The French Huguenot Church was founded around 1681 by Protestant refugees escaping persecution in France.
“From 1680 through 1760, hundreds of Huguenots arrived in the Lowcountry, seeking religious freedom and safety from persecution. Many abandoned considerable wealth and social prominence simply for the opportunity to practice their Protestant faith,” according to John E. Cuttino, president of the Huguenot Society of South Carolina.
The perfume of longleaf pine pitch is one of the Southeast’s inherent charms.
The wonderful fragrance is particularly evident on hot summer days, evoking an aromatic reminder of an era when forests of Pinus palustris were found throughout the region, before clear-cutting reduced longleaf populations by more than 95 percent, to be replaced by faster growing pine species.
Today, about 3 million acres of longleaf pines remain in the region. The good news is the trees and their environment are making a slow but steady comeback.
“Many Southeastern landowners have converted parts of their farmland to use for contract hunting, fishing, camping and even bird-watching. The ecosystem supported by native longleaf pines fits perfectly into the business plan for such rural enterprises,” according to Southeast Farm Press.
In addition, timber from longleaf pines is very desirable because it tends to be long, straight and has tight growth rings, the publication added.
Not only does longleaf pine timber tend to bring a premium price compared to pines species such as the loblolly, but longleafs also produce a huge amount of pine straw, which can also be sold to help offset the costs associated with the latter’s longer growing period.
Longleaf ecosystems have other benefits, as well. These include being home to 26 federally listed endangered or threatened species, including the red-cockaded woodpecker, gopher tortoise and flatwoods salamander.
Baseball’s connection to the War Between the States has long been recognized. Soldiers played ball as a way to occupy free time, of which there was a great deal in between the occasional battle or skirmish or for those in prison camps, and officers saw it as a way to keep men active during down time.
However, baseball relics from 150 years ago are exceedingly rare, partly because the generally scarcity of luxury items such as sporting goods during the war, partly because of the transiency that is the nature of army life and partly because of time itself.
Which makes the above item all the more fascinating: Slate magazine published the image earlier this week of a ball found and retrieved in 1862 in Shiloh, Tenn., amid the detritus of one of the Civil War’s bloodiest battles. The battle of Shiloh took place on April 6-7, 1862, and resulted in nearly 24,000 dead, wounded and missing.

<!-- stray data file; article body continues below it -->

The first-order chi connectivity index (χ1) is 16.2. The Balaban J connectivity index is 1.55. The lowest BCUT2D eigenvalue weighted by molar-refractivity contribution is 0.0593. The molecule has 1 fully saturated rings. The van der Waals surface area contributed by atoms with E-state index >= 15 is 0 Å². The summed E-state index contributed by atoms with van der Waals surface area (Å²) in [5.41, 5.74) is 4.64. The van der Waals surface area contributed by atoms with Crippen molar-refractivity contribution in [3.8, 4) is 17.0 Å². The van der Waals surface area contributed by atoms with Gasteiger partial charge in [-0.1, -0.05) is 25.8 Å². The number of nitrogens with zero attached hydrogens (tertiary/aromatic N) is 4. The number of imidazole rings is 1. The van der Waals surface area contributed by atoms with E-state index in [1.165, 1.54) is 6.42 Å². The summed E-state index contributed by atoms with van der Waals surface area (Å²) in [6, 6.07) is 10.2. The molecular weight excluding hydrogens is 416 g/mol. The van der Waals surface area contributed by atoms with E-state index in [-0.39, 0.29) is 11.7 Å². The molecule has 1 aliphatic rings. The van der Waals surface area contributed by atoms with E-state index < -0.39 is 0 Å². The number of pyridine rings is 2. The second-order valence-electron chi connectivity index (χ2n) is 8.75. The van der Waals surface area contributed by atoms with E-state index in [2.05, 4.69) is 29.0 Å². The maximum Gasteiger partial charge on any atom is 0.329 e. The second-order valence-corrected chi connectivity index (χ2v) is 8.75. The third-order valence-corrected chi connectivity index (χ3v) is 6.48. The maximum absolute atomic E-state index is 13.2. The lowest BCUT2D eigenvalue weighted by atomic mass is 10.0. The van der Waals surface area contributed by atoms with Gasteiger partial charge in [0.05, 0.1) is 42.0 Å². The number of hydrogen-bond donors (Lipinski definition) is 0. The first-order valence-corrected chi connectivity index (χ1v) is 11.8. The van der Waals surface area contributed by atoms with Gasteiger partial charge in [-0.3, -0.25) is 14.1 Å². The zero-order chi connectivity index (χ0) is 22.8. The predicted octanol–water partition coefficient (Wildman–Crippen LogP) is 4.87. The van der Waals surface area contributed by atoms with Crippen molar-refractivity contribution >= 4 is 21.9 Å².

The ball is inscribed: “Picked Up on the Battle Field at Shiloh by G.F. Hellum.” Hellum was an orderly for the Union Army at Shiloh. He later enlisted as a soldier in Co. B of the 69th Colored Infantry.
(The National Park Service’s Soldiers and Sailors System, which details many of the men who fought in the war, spells Hellum’s last name as “Hellem.”)
The artifact is what is known as a “lemon peel ball,” looser and softer than today’s baseballs, and is hand-stitched in a figure-eight pattern with thick twine, according to Slate’s Frank Ceresi.
Military censorship has been part and parcel of war reporting worldwide for at least a century.
Nearly half the French divisions on the Western Front mutinied to one degree or another in 1917, their will weakened by three years of devastating losses and no prospects of success as World War I dragged on. However, revelations on the extent and intensity of the mutinies, which included the execution of several dozen French soldiers, weren’t disclosed until 1967, and some information has still not been made available even after 96 years.
The British, in the same conflict, often didn’t even disclose to family members that their loved ones had been executed, choosing to bury men convicted and executed for crimes such as desertion in the same area as other soldiers killed in action and awarding the families pensions.
And as recently as 2004, the US military did its best to lay down a smokescreen surrounding the friendly-fire death of Army Ranger Pat Tillman in Afghanistan.
The thought being, more often than not, that the morale of troops and/or folks at home would be damaged by the truth.
That apparently wasn’t a concern in the South during the War Between the States.
South Carolina’s Edgefield Advertiser ran a story on May 11, 1864, which detailed the execution of Pvt. Henry Jerome of the 17th South Carolina Infantry regiment in Charleston.
MILITARY EXECUTION – About half-past ten o’clock yesterday morning, the Race Course was the scene of a military execution. Private Henry Jerome, of Company A, 17th Regiment, S.C.V., who twice had been guilty of the crime of deserting his colors, paid the penalty with his life. The execution took place in the presence of Major Blanding’s command of the 1st S.C. Artillery and an infantry regiment – the firing squads being detached from the ranks of the Regulars. The condemned, a man of mature years, short in stature, and of quiet demeanor, was brought to the ground in an ambulance, attended by Rev. Mr. Aldrich, Chaplain of the 1st S.C. Artillery. After the last prayer had been said, the culprit refusing to have his eyes bandaged, knelt beside his coffin. At the first fire, he fell insensible, having received several mortal wounds in the chest, and within two minutes all signs of animation had disappeared. Private Jerome was, we understand, a native of Chester District, and leaves a wife and three children.